Article published: Bridging the trust gaps in biometrics
A TFS article published in Biometric Technology Today analyzes a survey of policymakers’ and company representatives’ preferences of ethical principles across a range of biometric technology use cases.
Building on The Future Society’s earlier research with EY on Bridging AI’s trust gaps, TFS researchers Samuel Curtis, Delfina Belli, Sacha Alanoca, Adriana Bora, Nicolas Miailhe and Yolanda Lannquist collaborated on a feature article published in Biometric Technology Today, titled “Bridging the trust gaps in biometrics.”
This research analyzes a survey of policymakers’ and company representatives’ preferences of ethical principles (eg. fairness avoiding bias, privacy and data rights, and transparency) across a range of biometric technology use cases: behavioral modification, facial recognition check-ins, home virtual voice assistants, human emotion analysis, and law enforcement surveillance.
The survey results suggest that policymakers and companies have markedly different views about the main ethical issues pertaining to biometric applications. For example, policymakers demonstrate agreement with regards to which ethical principles they see as being most relevant when deploying biometric tools. In terms of using facial recognition technology, for example, they consistently (and by a wide margin) feel that the two most important ethical principles are ‘fairness and avoiding bias’ and ‘privacy and data rights’ (Figure 1a). This reflects widespread concerns about privacy, and the potential risk of bias when using facial ID due to its differential performance across races and genders (Buolamwini et al.).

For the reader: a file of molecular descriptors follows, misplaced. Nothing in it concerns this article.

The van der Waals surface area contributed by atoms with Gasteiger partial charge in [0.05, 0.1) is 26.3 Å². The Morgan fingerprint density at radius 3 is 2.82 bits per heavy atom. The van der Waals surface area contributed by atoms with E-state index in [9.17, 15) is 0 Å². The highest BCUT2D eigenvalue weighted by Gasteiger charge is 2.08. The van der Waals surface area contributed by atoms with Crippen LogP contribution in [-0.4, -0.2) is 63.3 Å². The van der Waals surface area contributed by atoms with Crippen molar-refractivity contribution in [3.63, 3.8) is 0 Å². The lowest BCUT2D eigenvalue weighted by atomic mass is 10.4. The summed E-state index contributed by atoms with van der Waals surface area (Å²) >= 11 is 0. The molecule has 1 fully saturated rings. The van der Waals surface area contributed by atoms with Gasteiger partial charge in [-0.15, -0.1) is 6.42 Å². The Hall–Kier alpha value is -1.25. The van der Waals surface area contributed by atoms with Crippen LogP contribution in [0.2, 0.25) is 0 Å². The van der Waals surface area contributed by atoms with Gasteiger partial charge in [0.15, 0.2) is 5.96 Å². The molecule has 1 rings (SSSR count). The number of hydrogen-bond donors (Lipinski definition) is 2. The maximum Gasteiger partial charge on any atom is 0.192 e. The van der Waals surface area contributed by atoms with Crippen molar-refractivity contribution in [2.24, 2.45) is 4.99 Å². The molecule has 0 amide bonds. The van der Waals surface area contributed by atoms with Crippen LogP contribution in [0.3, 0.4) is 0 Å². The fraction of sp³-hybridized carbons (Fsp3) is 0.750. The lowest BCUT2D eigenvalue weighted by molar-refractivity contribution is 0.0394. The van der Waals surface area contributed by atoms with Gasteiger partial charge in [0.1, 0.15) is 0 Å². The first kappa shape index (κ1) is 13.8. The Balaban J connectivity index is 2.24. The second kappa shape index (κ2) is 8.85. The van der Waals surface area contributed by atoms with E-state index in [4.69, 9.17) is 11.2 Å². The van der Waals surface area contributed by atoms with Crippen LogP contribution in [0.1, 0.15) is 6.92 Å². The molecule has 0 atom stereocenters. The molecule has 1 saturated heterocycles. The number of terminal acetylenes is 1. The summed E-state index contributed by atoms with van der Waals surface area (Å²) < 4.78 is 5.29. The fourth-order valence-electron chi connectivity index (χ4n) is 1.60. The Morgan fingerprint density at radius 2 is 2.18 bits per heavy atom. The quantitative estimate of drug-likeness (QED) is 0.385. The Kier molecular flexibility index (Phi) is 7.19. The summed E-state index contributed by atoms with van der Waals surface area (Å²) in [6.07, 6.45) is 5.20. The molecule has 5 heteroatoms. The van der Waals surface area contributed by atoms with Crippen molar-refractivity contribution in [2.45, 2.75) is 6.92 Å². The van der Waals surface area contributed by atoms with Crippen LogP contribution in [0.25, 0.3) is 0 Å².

In contrast to policymakers, there seems to be little consensus among companies about the most important ethical concerns across the different types of biometric tools. For example, in relation to both facial recognition checks and behavioral modification technologies, these respondents demonstrated only a marginal preference towards focusing on the issues of ‘privacy and data rights’ and ‘safety and security’ (Figure 1b).
Aligning on these priorities will itself be challenging because of another widening gap—a ‘trust deficit’ between companies and policymakers. As evidenced by our survey, policymakers don’t trust the intentions of companies: almost six in 10 company respondents (59%) agreed that ‘self-regulation by industry is better than government regulation of AI’ while a similar proportion (63%) of policymakers disagreed (Figure 2). Likewise, while 59% of company respondents agreed that ‘companies invest in ethical AI even if it reduces profits’, only 21% of policymakers shared that view (and 49% disagreed). Meanwhile, 72% of companies felt that ‘companies use AI to benefit consumers and society’, but only 44% of policymakers agreed.
Bridging this gap will not be easy—trust is easy to lose and much more difficult and time-consuming to regain. To address the fears that AI-enabled biometric tools are generating, we argue that firms should take proactive measures that demonstrate to consumers and policymakers that they are not out of touch with their ethical priorities (for more, see our article in the Emerj newsletter on the role of corporate leaders).
The article also lays out in detail how independent third parties, such as interdisciplinary research centers and expert-led algorithmic auditing firms, could serve in bridging these gaps to provide assurances to both companies and policymakers. These entities could also offer assurance to an apprehensive public, by ensuring compliance with regulations and providing audits and certifications in line with ethical considerations and norms. To this end, The Future Society has recently launched a research endeavor: Independent Auditing & Certification Ecosystem Design. Learn more here.